Cedar Rapids is what I like to call a "smart comedy". It starts off with a smart script and honest acting. Ed Helms is wonderful and endearing as Lippe. You ride his roller coaster of emotions with him. John C. Reilly has been playing a lot of comedy roles lately. I prefer him in more dramatic roles like his Paul Thomas Anderson movies. However, his choices as an obnoxious salesman are more toned down than I expected out of him. I thought he was funny, but not over the top.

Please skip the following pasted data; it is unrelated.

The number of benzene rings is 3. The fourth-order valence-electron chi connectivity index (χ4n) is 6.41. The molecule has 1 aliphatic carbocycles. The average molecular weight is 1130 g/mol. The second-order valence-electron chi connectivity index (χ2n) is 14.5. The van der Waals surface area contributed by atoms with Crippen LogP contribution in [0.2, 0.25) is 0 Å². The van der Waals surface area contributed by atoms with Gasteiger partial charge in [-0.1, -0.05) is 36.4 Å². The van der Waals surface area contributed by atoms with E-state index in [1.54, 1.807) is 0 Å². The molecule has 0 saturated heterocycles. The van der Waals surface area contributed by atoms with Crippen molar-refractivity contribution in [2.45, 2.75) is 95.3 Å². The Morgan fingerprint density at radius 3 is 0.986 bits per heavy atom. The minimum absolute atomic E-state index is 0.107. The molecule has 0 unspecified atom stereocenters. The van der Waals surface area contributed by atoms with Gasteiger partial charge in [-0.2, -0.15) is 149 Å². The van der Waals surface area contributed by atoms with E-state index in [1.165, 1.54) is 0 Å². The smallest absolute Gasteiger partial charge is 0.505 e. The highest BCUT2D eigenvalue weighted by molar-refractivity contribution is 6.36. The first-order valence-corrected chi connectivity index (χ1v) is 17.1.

Rating: **** 4 out of 5 stars

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  1. I appreciate your movie blog. I often thought about doing one but was overwhelmed by all the ones already out there. You give a good take on things. Thanks...

  2. Thanks Keith! I appreciate any and all feedback.

  3. Very nice perspective. Enjoyable. I like your take on things.

  4. Thank you for saving me from Hop. Shannon really wants to see this one and I like Marsden, but that is about it.